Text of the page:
Nearly all modern metal drive chains, such as those used on bicycles, are of the "roller chain" variety. Roller chains have a cylindrical roller on every pin joint, with two sets of links on either side to join them together.
Block chains are an older, obsolete style of drive chain. Block chains are much simpler to make,
and lend themselves well to wood.
In a block chain, the sprocket engages bocks in the middle of the chain. Each block has two
holes, to which the links on either side attach. An example use of a wooden block
chain can be seen in this tank thread
If the blocks of a block chain are not rounded on the corners, then the corners tend to scrape the sprocket where the chain engages and disengages the sprocket.
The gear template generator will generate sprocket shapes that make allowances for this
"undercut" next to the teeth for this, but the sprockets are still somewhat ugly and inefficient.
A much better solution is to put a bit of a round or chamfer on the edges of the chain blocks. The sprocket at left is very similar to the previous sprocket, but with blocks that have chamfered corners. Note that the teeth have much less undercut.
For clarity, I changed the links to be very thin, but the
links do not actually engage the sprocket, so only the link's length, not its actual
shape contributes to the sprocket shape.
The gear generator can generate shapes for workable sprockets down to three teeth. However, these sprockets are inefficient and will run very rough. If you use the "Animate" function in the gear template generator, you can see that the chain has quite a bit of side-to-side motion.
The shape of the teeth also doesn't engage the chain very well, as the teeth need to be
very sloped to allow the chain to engage and disengage the sprocket.
Sprockets with larger number of teeth will run much more smoothly.
To better see how the chain meshes, parts of the chain and sprocket can be hidden. The image at left, for example, has the chain links hidden. You can also hide the chain entirely. Hiding the chain is useful when making a printout of the sprocket template shape to use when cutting the sprocket out of plywood.
The image at left also has the "Show pitch diameter" turned on. The blue lines
represent the pitch diameter, and the lines crossing it indicate the centers of the tooth
undercut radii. If you have the right size drill, you can start by drilling out the undercut
circles, which will make it easier to cut out the rest of the sprocket with a bandsaw
Specifying the chain dimensionsThe shape of the sprocket teeth is generated based on the shape of the chain blocks, and the length of the chain links.
The shape of the chain blocks and links is specified in terms of length and width. Please note that the specified length is the length between the two holes. The program automatically adds some length to the link to allow for material around the holes.
An additional parameter, "Chamfer" determines how much to remove from each corner
of the blocks and links.
If "Round chamfers" is selected, the chamfer is replaced by a round with a radius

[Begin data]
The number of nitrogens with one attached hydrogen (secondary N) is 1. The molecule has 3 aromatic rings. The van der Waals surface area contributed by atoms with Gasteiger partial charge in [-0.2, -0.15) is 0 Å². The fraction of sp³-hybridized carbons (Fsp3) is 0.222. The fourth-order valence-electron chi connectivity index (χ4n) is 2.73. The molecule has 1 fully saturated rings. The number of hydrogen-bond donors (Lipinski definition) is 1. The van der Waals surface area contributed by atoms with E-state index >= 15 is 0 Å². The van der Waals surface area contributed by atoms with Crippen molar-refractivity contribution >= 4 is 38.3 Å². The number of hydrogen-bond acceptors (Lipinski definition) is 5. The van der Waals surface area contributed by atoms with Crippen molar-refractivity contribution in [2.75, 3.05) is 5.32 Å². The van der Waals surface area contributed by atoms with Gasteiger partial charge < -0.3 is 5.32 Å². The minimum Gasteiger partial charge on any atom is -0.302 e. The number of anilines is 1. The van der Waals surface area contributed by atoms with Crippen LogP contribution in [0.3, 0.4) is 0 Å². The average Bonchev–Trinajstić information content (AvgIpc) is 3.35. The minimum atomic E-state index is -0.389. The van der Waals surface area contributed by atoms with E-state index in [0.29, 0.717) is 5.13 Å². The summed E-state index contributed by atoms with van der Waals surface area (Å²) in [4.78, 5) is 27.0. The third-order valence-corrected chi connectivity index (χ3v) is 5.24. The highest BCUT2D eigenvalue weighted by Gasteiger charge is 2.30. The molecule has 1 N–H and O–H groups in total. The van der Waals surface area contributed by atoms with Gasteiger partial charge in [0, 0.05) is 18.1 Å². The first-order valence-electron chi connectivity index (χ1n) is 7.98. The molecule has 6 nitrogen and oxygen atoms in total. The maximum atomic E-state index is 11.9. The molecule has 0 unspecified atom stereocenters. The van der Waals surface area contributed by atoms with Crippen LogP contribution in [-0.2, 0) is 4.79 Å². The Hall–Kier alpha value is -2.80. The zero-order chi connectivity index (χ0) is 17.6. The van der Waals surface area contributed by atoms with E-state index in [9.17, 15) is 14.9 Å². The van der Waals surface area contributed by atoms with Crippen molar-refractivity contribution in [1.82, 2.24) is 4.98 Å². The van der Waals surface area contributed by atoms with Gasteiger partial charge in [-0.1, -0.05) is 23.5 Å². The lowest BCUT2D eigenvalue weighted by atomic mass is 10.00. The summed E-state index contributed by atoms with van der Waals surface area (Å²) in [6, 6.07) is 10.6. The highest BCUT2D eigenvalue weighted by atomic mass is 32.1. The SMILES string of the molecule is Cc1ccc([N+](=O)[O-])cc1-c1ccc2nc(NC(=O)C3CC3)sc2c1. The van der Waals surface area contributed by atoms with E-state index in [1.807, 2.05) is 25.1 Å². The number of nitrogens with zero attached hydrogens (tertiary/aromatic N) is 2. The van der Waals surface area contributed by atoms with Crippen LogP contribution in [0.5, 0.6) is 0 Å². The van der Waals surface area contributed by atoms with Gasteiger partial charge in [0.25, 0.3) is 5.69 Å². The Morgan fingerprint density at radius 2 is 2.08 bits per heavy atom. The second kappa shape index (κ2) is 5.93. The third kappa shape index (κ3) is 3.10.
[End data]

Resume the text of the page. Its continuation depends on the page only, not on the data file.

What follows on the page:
equal to the chamfer measure.
This part of the panel selects which aspects of a gear to display.
Show pitch diameter
When selected, a circle is drawn indicating the gear's pitch diameter.
Show line of contact
For involute teeth, this shows the contact angle (pressure angle) and base radii of the two gears. If you think of the base radii as being two spools, a point along a string unwound from the right gear's base radius and wound onto the left gear's base radius would exactly follow the path along which both gears touch.
Show a crosshair in the center of each gear.
Draw a grid. The grid is useful for getting a sense of scale, for checking that a printout was scaled correctly, and to help align multiple pages together when pasting together multi-page printouts.
Draw diagonal lines on the grid. Diagonal lines are very useful to help align the sheets of a multi-page printout when gluing the pieces of paper together. The diagonals grids work so well, I later wrote BigPrint to allow other types of images to be pasted together this way.
Slowly turn the gears. This allows you to examine how the gears mesh. Note that spur gears with less than 10 teeth and low contact angles will often cause interference. For gears with very few teeth, try pinwheel gears.
I implemented "wobbly mode" for the evaluation version of the program. The eval version can do everything the full version can do, but all output is distorted. The distorted gears would not work in real life.
I found the distorted "wobbly mode" fun to watch, so I have added this "feature" as an option to the full version as well, just for fun.
This field causes the gears to be displayed rotated. The angle is specified as one hundredths of a tooth. Specifying 25, for example, will cause the gears to be rotated by one quarter tooth interval.
This feature is useful if you want to check that spur gears mesh without interference. It's especially useful if you use the up/down buttons, and zoom in on the meshing point by reducing the value of the "screen view width" field.
Screen view width
This field indicates how wide an area the screen represents. This value defaults to 20 cm, or about the width of the printable region on a normal piece of paper.